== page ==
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Humanist Archives: April 27, 2023, 6:15 a.m. Humanist 36.553 - Some naive musings about AI / artificial intelligence

              Humanist Discussion Group, Vol. 36, No. 553.
        Department of Digital Humanities, University of Cologne
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        Date: 2023-04-26 10:59:25+00:00
        From: Manfred Thaller <>
        Subject: Some naive musings about AI / artificial intelligence

Dear Willard, Dear all,

I am most certainly not a specialist of AI or artificial intelligence.

Nevertheless, recent discussions, even more so outside of Humanist than
within, tempt me to share a few naive observations. As these touch upon
a variety of topics, I’d like to present them as a lose set of theses.

(1) Some years / decades ago most discussions of AI / artificial
intelligence usually started with explaining the difference between a
“strong paradigm of AI” and a “weak paradigm of AI”. Wikipedia confirms
my impression that “The differences between weak vs. strong AI is [sic]
not widely catalogued out there at the moment.”

So, just as a reminder:

The strong paradigm of AI / artificial intelligence requires a computer
system to “implement a software system that thinks like a human being”.
The weak paradigm of AI / artificial intelligence requires a computer
system to “create the impression of a software system that thinks like a
human being”. (Trusting Wikipedia that there are currently no fully
orthodox definitions I quote the ones I myself used in teaching.)

While I am afraid the discussion about AI / artificial intelligence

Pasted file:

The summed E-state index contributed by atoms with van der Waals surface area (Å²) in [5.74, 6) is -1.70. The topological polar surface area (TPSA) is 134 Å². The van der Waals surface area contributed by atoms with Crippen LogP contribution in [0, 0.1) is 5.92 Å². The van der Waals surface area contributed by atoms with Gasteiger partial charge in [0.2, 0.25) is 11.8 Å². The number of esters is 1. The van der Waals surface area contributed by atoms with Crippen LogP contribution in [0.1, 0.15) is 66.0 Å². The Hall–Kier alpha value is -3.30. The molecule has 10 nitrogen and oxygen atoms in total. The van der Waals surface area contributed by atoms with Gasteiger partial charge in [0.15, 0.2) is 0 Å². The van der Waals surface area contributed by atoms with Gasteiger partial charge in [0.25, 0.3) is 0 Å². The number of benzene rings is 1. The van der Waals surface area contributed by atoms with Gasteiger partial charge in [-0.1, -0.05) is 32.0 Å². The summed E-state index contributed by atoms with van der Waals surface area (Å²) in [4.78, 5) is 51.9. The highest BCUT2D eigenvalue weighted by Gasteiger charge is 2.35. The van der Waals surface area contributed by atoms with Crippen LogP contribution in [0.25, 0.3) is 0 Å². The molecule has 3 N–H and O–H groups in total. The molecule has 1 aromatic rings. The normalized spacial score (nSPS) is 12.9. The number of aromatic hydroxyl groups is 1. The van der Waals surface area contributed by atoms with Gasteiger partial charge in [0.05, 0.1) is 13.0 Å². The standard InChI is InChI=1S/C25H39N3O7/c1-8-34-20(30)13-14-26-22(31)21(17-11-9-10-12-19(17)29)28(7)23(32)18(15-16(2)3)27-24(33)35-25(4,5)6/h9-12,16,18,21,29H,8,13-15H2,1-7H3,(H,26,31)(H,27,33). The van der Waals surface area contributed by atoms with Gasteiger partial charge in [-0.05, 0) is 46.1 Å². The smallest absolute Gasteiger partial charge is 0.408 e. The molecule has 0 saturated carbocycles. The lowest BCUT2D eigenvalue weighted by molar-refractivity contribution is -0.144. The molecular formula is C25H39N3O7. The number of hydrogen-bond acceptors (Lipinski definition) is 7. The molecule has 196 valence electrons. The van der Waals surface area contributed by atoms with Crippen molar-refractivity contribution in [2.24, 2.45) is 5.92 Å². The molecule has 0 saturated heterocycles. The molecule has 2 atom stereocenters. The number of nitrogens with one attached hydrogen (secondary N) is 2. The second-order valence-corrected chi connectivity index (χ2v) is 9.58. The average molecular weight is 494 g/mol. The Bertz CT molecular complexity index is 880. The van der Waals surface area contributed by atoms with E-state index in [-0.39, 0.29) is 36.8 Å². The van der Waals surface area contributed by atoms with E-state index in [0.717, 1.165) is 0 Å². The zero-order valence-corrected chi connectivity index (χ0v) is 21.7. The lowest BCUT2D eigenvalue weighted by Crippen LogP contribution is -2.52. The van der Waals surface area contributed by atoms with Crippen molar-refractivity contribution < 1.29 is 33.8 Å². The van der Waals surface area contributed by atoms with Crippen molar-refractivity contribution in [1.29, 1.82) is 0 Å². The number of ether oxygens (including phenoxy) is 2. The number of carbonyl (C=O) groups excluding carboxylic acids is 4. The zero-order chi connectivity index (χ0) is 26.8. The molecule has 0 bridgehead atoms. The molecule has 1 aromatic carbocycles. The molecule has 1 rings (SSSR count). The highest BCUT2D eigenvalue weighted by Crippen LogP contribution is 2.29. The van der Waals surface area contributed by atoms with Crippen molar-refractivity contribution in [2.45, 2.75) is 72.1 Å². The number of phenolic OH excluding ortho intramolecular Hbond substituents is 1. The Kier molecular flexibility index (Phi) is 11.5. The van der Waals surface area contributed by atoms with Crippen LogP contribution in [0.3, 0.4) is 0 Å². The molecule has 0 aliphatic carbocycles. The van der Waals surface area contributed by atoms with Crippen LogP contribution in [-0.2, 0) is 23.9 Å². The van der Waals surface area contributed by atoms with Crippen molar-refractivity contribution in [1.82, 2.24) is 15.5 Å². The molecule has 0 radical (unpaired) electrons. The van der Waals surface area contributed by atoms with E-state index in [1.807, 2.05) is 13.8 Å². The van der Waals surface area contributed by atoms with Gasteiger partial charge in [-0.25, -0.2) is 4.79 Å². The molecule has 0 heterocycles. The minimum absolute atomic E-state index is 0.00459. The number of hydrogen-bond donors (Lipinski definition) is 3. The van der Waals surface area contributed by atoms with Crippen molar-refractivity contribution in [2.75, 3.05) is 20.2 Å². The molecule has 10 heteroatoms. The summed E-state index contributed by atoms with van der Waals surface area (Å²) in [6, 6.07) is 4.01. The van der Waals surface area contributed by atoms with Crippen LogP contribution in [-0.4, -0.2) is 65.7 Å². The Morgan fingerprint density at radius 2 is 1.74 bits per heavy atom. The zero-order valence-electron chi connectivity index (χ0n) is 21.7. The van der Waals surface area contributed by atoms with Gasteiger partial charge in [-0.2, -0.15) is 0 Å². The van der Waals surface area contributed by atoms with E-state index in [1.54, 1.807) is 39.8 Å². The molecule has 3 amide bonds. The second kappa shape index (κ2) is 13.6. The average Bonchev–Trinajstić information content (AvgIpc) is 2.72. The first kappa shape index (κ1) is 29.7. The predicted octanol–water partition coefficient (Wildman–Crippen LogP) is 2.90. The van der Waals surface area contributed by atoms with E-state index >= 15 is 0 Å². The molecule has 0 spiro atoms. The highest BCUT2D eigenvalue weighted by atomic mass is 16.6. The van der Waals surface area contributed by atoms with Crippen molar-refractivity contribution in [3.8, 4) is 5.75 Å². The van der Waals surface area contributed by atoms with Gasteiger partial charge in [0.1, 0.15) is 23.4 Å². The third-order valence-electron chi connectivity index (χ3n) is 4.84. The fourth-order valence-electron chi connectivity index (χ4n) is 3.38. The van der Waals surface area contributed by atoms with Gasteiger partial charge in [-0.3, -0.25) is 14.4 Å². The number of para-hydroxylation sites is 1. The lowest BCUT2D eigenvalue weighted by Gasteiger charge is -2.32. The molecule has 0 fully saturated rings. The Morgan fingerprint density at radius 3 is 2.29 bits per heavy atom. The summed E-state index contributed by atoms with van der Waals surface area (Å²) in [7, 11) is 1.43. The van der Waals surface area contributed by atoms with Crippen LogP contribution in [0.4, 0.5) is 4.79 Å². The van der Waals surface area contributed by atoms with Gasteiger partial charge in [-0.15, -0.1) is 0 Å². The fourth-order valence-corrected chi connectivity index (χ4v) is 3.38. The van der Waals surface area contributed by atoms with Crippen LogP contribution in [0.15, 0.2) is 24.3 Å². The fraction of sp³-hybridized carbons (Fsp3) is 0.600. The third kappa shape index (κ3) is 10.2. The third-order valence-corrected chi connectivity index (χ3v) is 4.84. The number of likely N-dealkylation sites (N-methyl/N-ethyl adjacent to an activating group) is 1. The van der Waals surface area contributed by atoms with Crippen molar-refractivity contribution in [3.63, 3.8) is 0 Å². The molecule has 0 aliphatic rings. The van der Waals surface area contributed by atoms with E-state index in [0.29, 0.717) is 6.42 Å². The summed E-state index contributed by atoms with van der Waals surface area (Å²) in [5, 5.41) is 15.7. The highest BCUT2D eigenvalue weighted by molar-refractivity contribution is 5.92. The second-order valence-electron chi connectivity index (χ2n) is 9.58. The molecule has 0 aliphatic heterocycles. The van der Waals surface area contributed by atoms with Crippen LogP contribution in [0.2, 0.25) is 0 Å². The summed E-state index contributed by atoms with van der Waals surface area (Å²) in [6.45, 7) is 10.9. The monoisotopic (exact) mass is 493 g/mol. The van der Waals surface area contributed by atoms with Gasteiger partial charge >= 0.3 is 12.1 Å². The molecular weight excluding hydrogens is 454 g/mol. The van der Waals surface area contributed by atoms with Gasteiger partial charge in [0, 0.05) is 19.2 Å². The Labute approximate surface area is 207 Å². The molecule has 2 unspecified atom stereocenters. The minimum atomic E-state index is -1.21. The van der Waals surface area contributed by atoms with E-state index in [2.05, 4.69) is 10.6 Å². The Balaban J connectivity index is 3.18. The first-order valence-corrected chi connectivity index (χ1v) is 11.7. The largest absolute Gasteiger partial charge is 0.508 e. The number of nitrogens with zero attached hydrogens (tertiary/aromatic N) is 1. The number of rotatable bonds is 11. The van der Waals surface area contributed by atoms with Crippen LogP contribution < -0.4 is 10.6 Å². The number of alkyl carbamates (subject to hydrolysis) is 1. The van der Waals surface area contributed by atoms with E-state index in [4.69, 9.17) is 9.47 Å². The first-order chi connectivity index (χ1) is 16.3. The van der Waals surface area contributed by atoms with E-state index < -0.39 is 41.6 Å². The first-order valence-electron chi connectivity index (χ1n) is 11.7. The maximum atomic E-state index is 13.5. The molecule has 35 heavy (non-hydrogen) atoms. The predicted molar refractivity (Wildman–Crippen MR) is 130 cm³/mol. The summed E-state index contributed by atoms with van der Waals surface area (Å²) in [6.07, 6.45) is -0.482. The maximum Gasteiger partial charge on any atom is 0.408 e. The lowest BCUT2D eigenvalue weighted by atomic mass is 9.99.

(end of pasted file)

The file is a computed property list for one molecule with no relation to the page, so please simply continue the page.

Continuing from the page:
outside of Humanist may be a bit too excited momentarily to expect clean
terminologies, I have the impression that colloquially “AI” is generally
used to speak about industrial applications (to the best of my knowledge
100% weak paradigm) while “artificial intelligence” tends to refer to
speculations about the strong paradigm (as far as I know not realized
anywhere yet).

Now the weak paradigm can do astonishing things, as many challenges
which allegedly require a strong solution would probably overtax a
strong solution in any case just as well as a weak one. In Germany,
e.g., the discussion about autonomously driving cars was for some time
enriched by the argument, that no steering AI could be relied upon to
make in a split second the ethically correct decision in a situation
where only two steering maneuvers would be possible: one risking to kill
an elderly person in a wheel chair on one side of the street, the other
killing a toddler on the other side. As we all probably agree that each
and every human driver would make this decision ethically correct in a
split second … in the real world we can go far within the weak paradigm.

(2) Two years ago, discussions of artificial intelligence automatically
flowed into autonomous driving; today this automatism has shifted
towards ChatGPT.

For me, the truly interesting thing about it is, how fascinatingly
simple the conceptual model is: if you check which word most frequently
follows another in a great body of sentences, that sequence most
probably will make sense again. Let my emphasize, very much so, that
calling this “fascinatingly simple” should in no way reduce the great
respect for the people who realized the “simple matter of programming”
to turn this into a working system. Kudos; almost proskynesis would be
an appropriate appreciation for the engineering.

Indeed, like everybody else, I’ve been deeply impressed by the beautiful
flow of the language generated. This seems to be (= weak paradigm) a
very good implementation of seeming creativity.

Less impressive the content generated: Today the “Write a biography of
Manfred Thaller” informs me that I have been a major contributor to and
propagator of TEI and CIDOC-CRM, which is a surprise not only to me, and
reminds me of my time as director of the Bavarian State Library in
Munich, as well as of the reception of the Roberto Busa Prize in 2013.
The only sad thing is, that I already died in 2018.

Asking in German yesterday left me alive and withheld the Busa Prize and
the directorship; memberships in the Norwegian Academy of Science and
the Academy of Science and Literatur in Mainz were some compensation. My
wife was very pleased to be reminded in her biography of the many world
records she had set and the gold medals she received at various Olympics
in breaststroke swimming.

This seems to be a very good implementation of creativity; facticity:
not so good.

(3) How creative can a Human be?

If I write the sentence “Wagrumble stromblebum sequat alomeny.” I am